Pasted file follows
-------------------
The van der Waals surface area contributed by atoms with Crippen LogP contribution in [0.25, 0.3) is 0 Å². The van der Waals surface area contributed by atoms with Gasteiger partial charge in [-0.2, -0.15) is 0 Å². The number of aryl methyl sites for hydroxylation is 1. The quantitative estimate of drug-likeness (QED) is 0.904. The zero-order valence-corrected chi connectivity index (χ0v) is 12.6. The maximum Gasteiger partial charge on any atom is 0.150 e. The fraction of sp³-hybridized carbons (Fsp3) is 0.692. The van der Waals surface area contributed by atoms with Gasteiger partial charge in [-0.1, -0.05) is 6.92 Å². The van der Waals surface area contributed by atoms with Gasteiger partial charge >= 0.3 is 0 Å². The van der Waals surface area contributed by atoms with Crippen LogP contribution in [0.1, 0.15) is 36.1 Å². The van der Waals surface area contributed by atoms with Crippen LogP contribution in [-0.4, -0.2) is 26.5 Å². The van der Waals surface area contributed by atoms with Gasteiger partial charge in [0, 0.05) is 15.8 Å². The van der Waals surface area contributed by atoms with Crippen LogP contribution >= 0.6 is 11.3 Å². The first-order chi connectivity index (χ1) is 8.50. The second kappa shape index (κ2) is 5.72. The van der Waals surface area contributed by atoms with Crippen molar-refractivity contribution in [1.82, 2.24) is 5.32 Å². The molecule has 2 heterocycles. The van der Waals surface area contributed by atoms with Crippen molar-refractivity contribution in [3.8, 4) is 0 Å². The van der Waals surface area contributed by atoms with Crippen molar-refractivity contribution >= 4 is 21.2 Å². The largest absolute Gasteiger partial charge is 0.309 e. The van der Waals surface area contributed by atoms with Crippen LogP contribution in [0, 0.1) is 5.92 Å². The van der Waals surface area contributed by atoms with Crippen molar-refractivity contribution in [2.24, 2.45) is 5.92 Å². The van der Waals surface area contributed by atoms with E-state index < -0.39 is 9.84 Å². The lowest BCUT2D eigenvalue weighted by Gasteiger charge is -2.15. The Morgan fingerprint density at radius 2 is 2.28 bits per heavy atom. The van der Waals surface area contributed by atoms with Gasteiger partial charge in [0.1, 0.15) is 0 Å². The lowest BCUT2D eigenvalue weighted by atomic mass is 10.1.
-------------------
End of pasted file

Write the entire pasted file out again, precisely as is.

The van der Waals surface area contributed by atoms with Crippen LogP contribution in [0.25, 0.3) is 0 Å². The van der Waals surface area contributed by atoms with Gasteiger partial charge in [-0.2, -0.15) is 0 Å². The number of aryl methyl sites for hydroxylation is 1. The quantitative estimate of drug-likeness (QED) is 0.904. The zero-order valence-corrected chi connectivity index (χ0v) is 12.6. The maximum Gasteiger partial charge on any atom is 0.150 e. The fraction of sp³-hybridized carbons (Fsp3) is 0.692. The van der Waals surface area contributed by atoms with Gasteiger partial charge in [-0.1, -0.05) is 6.92 Å². The van der Waals surface area contributed by atoms with Gasteiger partial charge >= 0.3 is 0 Å². The van der Waals surface area contributed by atoms with Crippen LogP contribution in [0.1, 0.15) is 36.1 Å². The van der Waals surface area contributed by atoms with Crippen LogP contribution in [-0.4, -0.2) is 26.5 Å². The van der Waals surface area contributed by atoms with Gasteiger partial charge in [0, 0.05) is 15.8 Å². The van der Waals surface area contributed by atoms with Crippen LogP contribution >= 0.6 is 11.3 Å². The first-order chi connectivity index (χ1) is 8.50. The second kappa shape index (κ2) is 5.72. The van der Waals surface area contributed by atoms with Crippen molar-refractivity contribution in [1.82, 2.24) is 5.32 Å². The molecule has 2 heterocycles. The van der Waals surface area contributed by atoms with Crippen molar-refractivity contribution in [3.8, 4) is 0 Å². The van der Waals surface area contributed by atoms with Crippen molar-refractivity contribution >= 4 is 21.2 Å². The largest absolute Gasteiger partial charge is 0.309 e. The van der Waals surface area contributed by atoms with Crippen LogP contribution in [0, 0.1) is 5.92 Å². The van der Waals surface area contributed by atoms with Crippen molar-refractivity contribution in [2.24, 2.45) is 5.92 Å². The van der Waals surface area contributed by atoms with E-state index < -0.39 is 9.84 Å². The lowest BCUT2D eigenvalue weighted by Gasteiger charge is -2.15. The Morgan fingerprint density at radius 2 is 2.28 bits per heavy atom. The van der Waals surface area contributed by atoms with Gasteiger partial charge in [0.1, 0.15) is 0 Å². The lowest BCUT2D eigenvalue weighted by atomic mass is 10.1.